, conceived of HUMP!, a film festival designed to challenge his Pacific Northwest readers to "get their hands dirty" and create "good, old-fashioned homemade porn."
The results ran the gamut, representing straight, gay and transgender porn, all of it made by amateurs.
“The idea [for the festival] first occurred to me and a co-worker; we thought that it would be funny to do a call for submissions for amateur porn and have a film festival that could screen amateur porn in a theater,” Savage says via phone. Grounded by the pandemic, this year’s HUMP! festival has pivoted to a virtual format
and will remain online until March 6. “There was a lot of resistance at [The Stranger
] at the time. No one thought that anyone in Seattle would create an amateur porn video to be screened for an audience in Seattle. Finally, the publisher relented and at least let us do a call for submissions to see what we got. We got so much great stuff that we booked a theater. Then, the question became would people come and sit in the dark next to strangers like their grandparents used to and watch pornography. The screening sold out. The answer to both questions — would people make the movies and would people come to watch them — was yes.”
Initially, HUMP!'s annual screenings were limited to the Seattle area; it then expanded to Portland and Vancouver and San Francisco. Eventually, HUMP! turned into a traveling fest and regularly included a Cleveland stop at the Capitol Theatre when it went on tour.
“The problem is that when it was first touring, it was just Portland and Seattle filmmakers, and those are extremely white places,” says Savage. “We’re so delighted that, as HUMP! has toured year after year, we started to get submissions from all over the world, and it’s so much more diverse now than it was then. It’s a better reflection of the fact that it’s not just white people who enjoy having sex and enjoy showing off.”
Savage admits that the festival has “lost something” this year by going online only.
“There was a real energy when audiences would cheer and clap, and mostly straight audiences would even vote for best in show for a queer film,” he says. “Mostly vanilla audiences would lose their minds for a really kinky film. You kind of lost that. There are people around the world who have heard about [HUMP!], and it didn’t tour to their city, so those people can see it now. That’s been great, but we’re anxious to get back into theaters. There’s nothing like watching these films wash over you when you’re part of an audience.”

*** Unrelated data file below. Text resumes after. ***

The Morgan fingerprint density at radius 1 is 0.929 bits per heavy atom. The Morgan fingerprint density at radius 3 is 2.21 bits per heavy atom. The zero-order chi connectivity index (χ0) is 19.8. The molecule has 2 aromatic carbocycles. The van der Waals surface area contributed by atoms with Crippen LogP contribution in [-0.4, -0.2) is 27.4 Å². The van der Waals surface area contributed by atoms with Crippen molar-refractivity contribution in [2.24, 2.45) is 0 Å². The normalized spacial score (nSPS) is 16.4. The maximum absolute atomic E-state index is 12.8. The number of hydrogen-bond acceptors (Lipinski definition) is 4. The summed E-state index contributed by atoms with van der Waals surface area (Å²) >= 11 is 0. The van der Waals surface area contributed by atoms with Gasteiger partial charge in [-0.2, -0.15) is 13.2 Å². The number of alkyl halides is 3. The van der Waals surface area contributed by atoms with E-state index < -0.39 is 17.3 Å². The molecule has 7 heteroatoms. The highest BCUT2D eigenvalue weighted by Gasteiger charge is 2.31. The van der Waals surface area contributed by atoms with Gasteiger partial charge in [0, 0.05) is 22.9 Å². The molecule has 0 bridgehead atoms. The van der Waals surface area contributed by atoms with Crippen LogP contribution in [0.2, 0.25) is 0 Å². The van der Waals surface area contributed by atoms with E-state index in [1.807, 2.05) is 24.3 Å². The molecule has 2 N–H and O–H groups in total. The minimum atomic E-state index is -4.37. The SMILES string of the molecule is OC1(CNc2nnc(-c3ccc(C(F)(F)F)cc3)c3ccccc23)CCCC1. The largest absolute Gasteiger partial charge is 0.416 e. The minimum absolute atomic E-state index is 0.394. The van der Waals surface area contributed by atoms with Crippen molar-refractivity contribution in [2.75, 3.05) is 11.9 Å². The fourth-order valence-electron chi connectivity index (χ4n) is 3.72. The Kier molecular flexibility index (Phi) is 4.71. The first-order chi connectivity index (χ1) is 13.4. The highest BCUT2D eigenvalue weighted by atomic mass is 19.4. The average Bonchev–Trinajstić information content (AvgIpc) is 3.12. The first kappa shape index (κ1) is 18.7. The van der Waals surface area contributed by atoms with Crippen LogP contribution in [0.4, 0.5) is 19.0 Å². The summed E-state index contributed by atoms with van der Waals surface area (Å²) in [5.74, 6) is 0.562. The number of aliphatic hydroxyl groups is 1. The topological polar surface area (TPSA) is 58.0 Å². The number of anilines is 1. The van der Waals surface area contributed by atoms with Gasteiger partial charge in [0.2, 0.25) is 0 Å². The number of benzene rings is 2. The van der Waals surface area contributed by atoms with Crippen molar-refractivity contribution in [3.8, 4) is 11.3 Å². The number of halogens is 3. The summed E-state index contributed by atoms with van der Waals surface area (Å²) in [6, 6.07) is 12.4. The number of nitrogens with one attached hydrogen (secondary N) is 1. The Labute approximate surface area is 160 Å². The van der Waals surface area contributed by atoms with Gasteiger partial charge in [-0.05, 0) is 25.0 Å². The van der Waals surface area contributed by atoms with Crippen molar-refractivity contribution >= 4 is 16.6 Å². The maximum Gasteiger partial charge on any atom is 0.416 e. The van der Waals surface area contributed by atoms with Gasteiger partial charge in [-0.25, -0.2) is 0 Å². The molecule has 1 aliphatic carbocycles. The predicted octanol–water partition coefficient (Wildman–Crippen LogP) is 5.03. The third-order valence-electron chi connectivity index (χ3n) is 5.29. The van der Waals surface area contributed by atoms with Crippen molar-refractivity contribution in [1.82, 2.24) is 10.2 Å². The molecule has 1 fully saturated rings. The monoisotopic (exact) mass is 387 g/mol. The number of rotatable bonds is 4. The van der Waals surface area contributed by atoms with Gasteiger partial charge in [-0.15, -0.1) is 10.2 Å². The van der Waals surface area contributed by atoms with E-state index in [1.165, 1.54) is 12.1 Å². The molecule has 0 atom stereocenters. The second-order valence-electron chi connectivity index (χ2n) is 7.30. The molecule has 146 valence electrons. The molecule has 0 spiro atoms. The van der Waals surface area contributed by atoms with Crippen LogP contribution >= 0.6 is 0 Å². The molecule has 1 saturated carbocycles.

Another byproduct of this year’s virtual format is that the live action intro Savage usually records with the help of a film crew became animated for safety’s sake.
“I couldn’t get a film crew together to do live action,” he says. “The animator, Clyde Petersen, who made it is terrific and is working on an animated feature-length piece about gay sex culture. It was safe for me to go to a studio to do the voiceover and him to work on the animation.”
With the pandemic limiting social interaction, Savage received fewer entries this year. That said, he still looked at some 120 submissions before picking the 20 or so films that made the final cut.
“There’s a whole genre of HUMP! films that we call SFM, which stands for Solo Female Masturbation,” he says. “We get a lot of those every year and tend to favor the ones made by the woman who’s masturbating in it. Some of them are made by a couple, and the guy’s not brave enough to be in it and is just showing off his girlfriend. That can be good and some girlfriends want to be shown off. Because there were a lot of people at home, we got a lot of solo masturbation films. A lot more of them were made by the person who is in it. One of my favorite films from this year is Awaken
. It’s a SFM made by the person who is in it, and it’s great.”
Savage doesn’t like to pick favorites, but he says there are many highlights to this year’s festival.
, the film that’s about a transman talking about the top surgery he is about to have to remove his breasts,” he says. “It’s gorgeous and so moving. The film is an homage and a parting gift that he’s giving himself. He allows himself to love his breasts. It’s not typical for the experience of most trans men, who often have conflicted feelings about their breasts. To see someone who feels so differently is great. People were sobbing. I was sobbing when we watched it in the jury room. That one is really great. When it comes to the really DIY films, I thought Final eXXXams: A Quarantine Love Story
is really great. Lengua
, the one with the beef tongue, is really challenging. Mother’s Day
with the breast milk is great. The 20 that make it in are all favorites. They’re all films that we loved.”
HUMP! features porn that takes people out of their comfort zones, but Savage clearly wants viewers to be respectful, even if a short movie exposes to them to a completely different lifestyle. “You can embrace the discomfort or close your eyes,” he says in the pre-recorded intro.
“There’s research that shows that people who watch pornography are more tolerant,” he says. “It’s hard to say whether people who come to porn are more open-minded or if it makes people more open-minded, but what you see in HUMP! isn’t typical pornography. HUMP! is curated for you. You’ll watch stuff that isn’t about your turn-ons and doesn’t feature the kind of gender suppression that you perform or think is hot. You just see what’s different. A few films in, you see what you have in common. That’s passion and desire and vulnerability. What you have in common is much greater, and I think that’s the secret message at the heart of HUMP! By the end of HUMP!, you can see the similarities and what of you is in every film.”
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Nearly 20 years ago, syndicated sex columnist Dan Savage, the former editor of the alt-weekly